HCM CITY — Enterprises and individuals who provide digital content on the internet but violate copyright regulations will be strictly penalised as of August 6, according to a new joint circular issued by the ministries of Information and Communications and Culture, Sports and Tourism.
Under Circular No. 07/2012/ TTLT, enterprises and individuals who want to post information with digital content will be required to have copyright certificates.
If digital information providers cannot show their copyright certificates, they will have to pay civil damages, including administrative fines or even criminal resettlement, in accordance with current legal regulations on copyright ownership and other relevant laws.
The new circular aims to better protect digital content as well as penalise cases that violate copyright-related legal regulations more drastically.
The circular also requires online-service users to commit to using only legal digital content on the internet and telecommunication networks.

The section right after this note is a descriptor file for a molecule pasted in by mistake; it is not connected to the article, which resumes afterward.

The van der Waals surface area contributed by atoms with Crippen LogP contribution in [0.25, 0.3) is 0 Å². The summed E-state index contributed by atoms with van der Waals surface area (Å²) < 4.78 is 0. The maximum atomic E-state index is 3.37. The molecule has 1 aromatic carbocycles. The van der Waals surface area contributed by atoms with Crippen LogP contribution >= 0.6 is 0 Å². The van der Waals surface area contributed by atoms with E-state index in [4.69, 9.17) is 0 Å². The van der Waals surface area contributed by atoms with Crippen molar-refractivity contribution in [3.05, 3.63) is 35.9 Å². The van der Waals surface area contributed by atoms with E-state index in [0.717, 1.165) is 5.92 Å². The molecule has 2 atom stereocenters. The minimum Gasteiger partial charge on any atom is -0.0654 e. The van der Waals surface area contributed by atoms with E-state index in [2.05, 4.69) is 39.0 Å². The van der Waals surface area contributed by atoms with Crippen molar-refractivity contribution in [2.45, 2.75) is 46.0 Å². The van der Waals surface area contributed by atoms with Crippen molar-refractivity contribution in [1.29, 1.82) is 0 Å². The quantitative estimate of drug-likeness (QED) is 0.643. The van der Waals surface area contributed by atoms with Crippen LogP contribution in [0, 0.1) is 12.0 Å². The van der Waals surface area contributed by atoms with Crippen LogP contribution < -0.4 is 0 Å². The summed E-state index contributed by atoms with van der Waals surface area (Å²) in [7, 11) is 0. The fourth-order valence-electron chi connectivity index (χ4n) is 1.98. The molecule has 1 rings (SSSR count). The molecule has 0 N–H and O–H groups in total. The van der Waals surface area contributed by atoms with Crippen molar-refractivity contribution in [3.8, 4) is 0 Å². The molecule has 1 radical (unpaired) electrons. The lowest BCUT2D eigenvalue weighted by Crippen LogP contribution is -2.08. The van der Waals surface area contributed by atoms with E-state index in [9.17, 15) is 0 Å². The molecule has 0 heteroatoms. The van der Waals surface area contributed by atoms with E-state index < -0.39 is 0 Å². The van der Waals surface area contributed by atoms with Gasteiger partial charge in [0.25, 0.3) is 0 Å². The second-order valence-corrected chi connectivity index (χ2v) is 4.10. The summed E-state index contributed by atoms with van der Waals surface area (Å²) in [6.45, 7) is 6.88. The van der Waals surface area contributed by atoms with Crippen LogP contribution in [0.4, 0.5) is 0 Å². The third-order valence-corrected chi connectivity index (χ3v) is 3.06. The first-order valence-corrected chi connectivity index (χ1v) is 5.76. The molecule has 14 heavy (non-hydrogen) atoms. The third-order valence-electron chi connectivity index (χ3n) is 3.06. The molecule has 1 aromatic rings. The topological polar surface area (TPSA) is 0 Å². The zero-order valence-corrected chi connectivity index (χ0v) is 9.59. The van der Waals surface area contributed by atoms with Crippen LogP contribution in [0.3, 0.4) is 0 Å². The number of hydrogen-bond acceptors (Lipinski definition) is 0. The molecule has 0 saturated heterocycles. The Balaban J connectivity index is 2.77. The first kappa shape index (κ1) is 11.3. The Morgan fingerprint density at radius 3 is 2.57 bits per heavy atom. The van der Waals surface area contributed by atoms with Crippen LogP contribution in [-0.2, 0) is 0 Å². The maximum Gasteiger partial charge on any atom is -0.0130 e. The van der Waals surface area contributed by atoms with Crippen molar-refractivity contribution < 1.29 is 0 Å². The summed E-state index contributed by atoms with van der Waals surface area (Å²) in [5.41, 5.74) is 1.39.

Those that use online social-media networks but show signs of violating copyright ownership regulations will be responsible for civil damages, and will receive administrative fines or criminal settlement.
The circular also says that providers of intermediate services will have to accept inspections conducted by state management agencies, and will be forced to remove information that shows signs of violating copyright laws.
Vo Do Thang, director of the Athena Network Security Centre, said the joint circular was necessary to reduce violations of copyright ownership for digital works and to protect intellectual property rights.
"Enterprises and individuals who own websites and social media, and internet users, should be aware of the importance of copyright of digital content before deciding to post them in order to avoid trouble," Thang told Nguoi Lao Dong newspaper.
Although the new circular includes many strict regulations, online service providers are still worried of its effectiveness because of potential obstacles.
Some enterprises and individuals who own websites or online social media networks said that it was difficult to check the copyright of digital works because many of them were posted voluntarily for sharing purposes.
In addition, authorised agencies would find it difficult to settle digital-work copyright violations when these digital works were posted on websites and social networks whose archives are on servers located abroad, according to Thang. — VNS